Claire Ruru – A joint speech with her husband Brent about their trip across Canada. She was concerned how it might go as he’s a winger and she’s a preparer, but regardless, it turned out well.

What have you learnt about how to be present from today’s meeting?

Courtney Tibbotts – It’s something she’s been trying to do more of, so the meeting has given her something to think about in terms of giving greater consideration to the practice.

Was there a time when you were presented with a present, and it was present?

(Unsure if I got this question down correctly, because I was too busy thinking about what it meant)

Natalie Perzylo  – Took us into the future and described her house being on fire so the present was that she no longer had to clean it, but I must admit, while this sounded like a super clever approach to a tricky question, it lost me somewhere along the way.

David then asked our visitor, Matt to tell us about the best present he’s ever given anyone. Despite being an unexpected opportunity, Matt was game enough to tackle the challenge and told us about a JB hi-fi voucher he gave to his daughter with the best intentions. Unfortunately it completely missed the ‘amazing’ mark as it was a JB Hi-fi NZ voucher and she lives in Australia!

Speech evaluations

After a bit of fun, it was back into the more serious side of things as Rodney called on the evaluators to give their take on the three speeches. David Clarkson evaluated Mark’s speech, commending him for choosing a timely, universal theme and recommending that he end with more enthusiasm to drive home the message and help the audience remember the key points.

Commending Louise for giving us powerful messages all the way through her speech, Terrelle Heggarty recommended that she makes more intentional eye contact when speaking, “hanging” a bit and – again along the lines of our theme – “Being with people in that moment”.

Denise Ford commended Sandra on captivating us with her engaging personal, true story. Encouraging her to stop clasping her hands and make sure she addresses both sides of the room, Denise congratulated Sandra on being the first Boaters speaker to complete a Pathways speech.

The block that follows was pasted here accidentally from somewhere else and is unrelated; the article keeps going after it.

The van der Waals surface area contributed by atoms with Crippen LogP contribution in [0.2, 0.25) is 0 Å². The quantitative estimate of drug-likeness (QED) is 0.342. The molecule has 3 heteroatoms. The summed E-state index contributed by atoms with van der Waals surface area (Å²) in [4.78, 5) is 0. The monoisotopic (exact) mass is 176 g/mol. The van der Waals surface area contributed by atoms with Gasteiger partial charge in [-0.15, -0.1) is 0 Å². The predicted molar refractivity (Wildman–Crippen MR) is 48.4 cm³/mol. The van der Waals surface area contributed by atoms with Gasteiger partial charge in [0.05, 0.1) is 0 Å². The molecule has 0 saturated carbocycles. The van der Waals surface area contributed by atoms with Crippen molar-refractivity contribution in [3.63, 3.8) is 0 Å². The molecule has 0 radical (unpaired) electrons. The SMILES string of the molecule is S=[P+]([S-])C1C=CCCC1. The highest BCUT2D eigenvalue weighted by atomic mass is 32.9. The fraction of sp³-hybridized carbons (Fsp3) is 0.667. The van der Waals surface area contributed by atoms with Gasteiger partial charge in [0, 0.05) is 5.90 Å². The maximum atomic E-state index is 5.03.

Brent Ruru put his hand up at short notice to evaluate the Table Topics and before getting into it, , explained the theory behind evaluations for the benefit of our guest. After that, in the interest of keeping things to time, he gave one evaluation – or one recommendation – relating to all the speakers, which was that everyone’s talk could have been improved with better voice projection.

Reports and other bits

Presenting the Timer’s report, Lloyd Manson noted that while some people had gone slightly over time, several of the table topics speakers went under, which, however unintentional, got us back on track.

Using humour to deliver a strong message, General Evaluator Vivien Cowey wondered if we were simply having a gentle start back after the holidays, and encouraged us to rev things up a bit to show more enthusiasm overall. She also reminded us that it’s a good idea to adjust the lectern so that if we’re using notes, we can read them easily.

Brent then came back up with his President’s hat on to point out that now Pathways has begun, even if choosing to stick with the manual format, we all still need to know our way around the new system for introductions and evaluations. All of the information is on the Toastmasters International website, so hop on and get familiar with it.

He also gave notice that the next competition is 14 March, before handing back to Rodney (so put it in your diary!)

Before closing the meeting Rodney selected Sandra as the Toastie award recipient, which he gave for bravely sharing her story and bravely plunging into Pathways; a good motivational step for us all, as individuals and as a club!